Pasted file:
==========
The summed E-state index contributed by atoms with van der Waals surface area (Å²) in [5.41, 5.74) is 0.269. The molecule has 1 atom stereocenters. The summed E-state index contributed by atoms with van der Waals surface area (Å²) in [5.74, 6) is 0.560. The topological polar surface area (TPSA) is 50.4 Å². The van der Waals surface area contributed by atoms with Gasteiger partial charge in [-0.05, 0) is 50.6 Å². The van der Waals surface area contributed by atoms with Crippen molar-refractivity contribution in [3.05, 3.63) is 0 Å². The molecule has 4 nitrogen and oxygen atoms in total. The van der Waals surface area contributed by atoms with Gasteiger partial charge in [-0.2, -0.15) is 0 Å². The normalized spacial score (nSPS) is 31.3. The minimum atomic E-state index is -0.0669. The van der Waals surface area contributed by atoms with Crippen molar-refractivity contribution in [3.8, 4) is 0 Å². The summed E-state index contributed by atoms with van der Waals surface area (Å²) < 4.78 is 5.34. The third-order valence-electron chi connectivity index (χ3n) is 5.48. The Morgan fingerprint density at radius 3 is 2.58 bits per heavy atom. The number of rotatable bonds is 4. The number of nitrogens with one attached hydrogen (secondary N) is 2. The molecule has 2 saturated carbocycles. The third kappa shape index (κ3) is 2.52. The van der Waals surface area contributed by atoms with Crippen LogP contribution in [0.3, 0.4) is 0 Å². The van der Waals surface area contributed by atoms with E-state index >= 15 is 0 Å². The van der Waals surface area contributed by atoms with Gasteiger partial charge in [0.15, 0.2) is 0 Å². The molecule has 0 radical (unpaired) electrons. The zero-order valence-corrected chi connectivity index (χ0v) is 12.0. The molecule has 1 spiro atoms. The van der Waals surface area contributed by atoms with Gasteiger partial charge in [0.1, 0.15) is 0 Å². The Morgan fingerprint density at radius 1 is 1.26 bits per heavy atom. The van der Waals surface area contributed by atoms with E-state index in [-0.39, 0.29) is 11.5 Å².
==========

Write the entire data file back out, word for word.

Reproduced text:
The summed E-state index contributed by atoms with van der Waals surface area (Å²) in [5.41, 5.74) is 0.269. The molecule has 1 atom stereocenters. The summed E-state index contributed by atoms with van der Waals surface area (Å²) in [5.74, 6) is 0.560. The topological polar surface area (TPSA) is 50.4 Å². The van der Waals surface area contributed by atoms with Gasteiger partial charge in [-0.05, 0) is 50.6 Å². The van der Waals surface area contributed by atoms with Crippen molar-refractivity contribution in [3.05, 3.63) is 0 Å². The molecule has 4 nitrogen and oxygen atoms in total. The van der Waals surface area contributed by atoms with Gasteiger partial charge in [-0.2, -0.15) is 0 Å². The normalized spacial score (nSPS) is 31.3. The minimum atomic E-state index is -0.0669. The van der Waals surface area contributed by atoms with Crippen molar-refractivity contribution in [3.8, 4) is 0 Å². The summed E-state index contributed by atoms with van der Waals surface area (Å²) < 4.78 is 5.34. The third-order valence-electron chi connectivity index (χ3n) is 5.48. The Morgan fingerprint density at radius 3 is 2.58 bits per heavy atom. The number of rotatable bonds is 4. The number of nitrogens with one attached hydrogen (secondary N) is 2. The molecule has 2 saturated carbocycles. The third kappa shape index (κ3) is 2.52. The van der Waals surface area contributed by atoms with Crippen LogP contribution in [0.3, 0.4) is 0 Å². The van der Waals surface area contributed by atoms with E-state index >= 15 is 0 Å². The van der Waals surface area contributed by atoms with Gasteiger partial charge in [0.15, 0.2) is 0 Å². The molecule has 0 radical (unpaired) electrons. The zero-order valence-corrected chi connectivity index (χ0v) is 12.0. The molecule has 1 spiro atoms. The van der Waals surface area contributed by atoms with Gasteiger partial charge in [0.1, 0.15) is 0 Å². The Morgan fingerprint density at radius 1 is 1.26 bits per heavy atom. The van der Waals surface area contributed by atoms with E-state index in [-0.39, 0.29) is 11.5 Å².